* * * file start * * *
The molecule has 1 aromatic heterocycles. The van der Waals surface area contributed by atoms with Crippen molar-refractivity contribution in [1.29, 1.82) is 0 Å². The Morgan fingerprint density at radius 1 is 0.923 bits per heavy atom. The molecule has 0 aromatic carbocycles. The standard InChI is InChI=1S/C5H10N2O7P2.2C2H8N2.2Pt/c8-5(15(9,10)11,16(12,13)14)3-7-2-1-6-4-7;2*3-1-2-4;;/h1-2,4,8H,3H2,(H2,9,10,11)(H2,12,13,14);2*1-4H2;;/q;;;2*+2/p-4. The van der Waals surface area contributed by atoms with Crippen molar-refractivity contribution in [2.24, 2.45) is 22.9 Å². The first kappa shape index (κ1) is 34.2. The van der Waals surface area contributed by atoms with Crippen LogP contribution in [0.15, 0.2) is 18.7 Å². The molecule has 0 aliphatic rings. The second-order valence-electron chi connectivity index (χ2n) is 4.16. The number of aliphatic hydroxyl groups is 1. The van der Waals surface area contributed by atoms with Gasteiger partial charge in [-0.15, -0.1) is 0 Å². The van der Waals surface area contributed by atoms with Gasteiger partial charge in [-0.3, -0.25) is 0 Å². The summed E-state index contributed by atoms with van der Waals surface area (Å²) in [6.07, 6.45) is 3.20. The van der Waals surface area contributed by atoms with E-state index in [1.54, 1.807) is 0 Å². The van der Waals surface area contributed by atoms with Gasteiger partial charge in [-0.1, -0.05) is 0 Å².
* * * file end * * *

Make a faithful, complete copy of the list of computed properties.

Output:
The molecule has 1 aromatic heterocycles. The van der Waals surface area contributed by atoms with Crippen molar-refractivity contribution in [1.29, 1.82) is 0 Å². The Morgan fingerprint density at radius 1 is 0.923 bits per heavy atom. The molecule has 0 aromatic carbocycles. The standard InChI is InChI=1S/C5H10N2O7P2.2C2H8N2.2Pt/c8-5(15(9,10)11,16(12,13)14)3-7-2-1-6-4-7;2*3-1-2-4;;/h1-2,4,8H,3H2,(H2,9,10,11)(H2,12,13,14);2*1-4H2;;/q;;;2*+2/p-4. The van der Waals surface area contributed by atoms with Crippen molar-refractivity contribution in [2.24, 2.45) is 22.9 Å². The first kappa shape index (κ1) is 34.2. The van der Waals surface area contributed by atoms with Crippen LogP contribution in [0.15, 0.2) is 18.7 Å². The molecule has 0 aliphatic rings. The second-order valence-electron chi connectivity index (χ2n) is 4.16. The number of aliphatic hydroxyl groups is 1. The van der Waals surface area contributed by atoms with Gasteiger partial charge in [-0.15, -0.1) is 0 Å². The van der Waals surface area contributed by atoms with Gasteiger partial charge in [-0.3, -0.25) is 0 Å². The summed E-state index contributed by atoms with van der Waals surface area (Å²) in [6.07, 6.45) is 3.20. The van der Waals surface area contributed by atoms with E-state index in [1.54, 1.807) is 0 Å². The van der Waals surface area contributed by atoms with Gasteiger partial charge in [-0.1, -0.05) is 0 Å².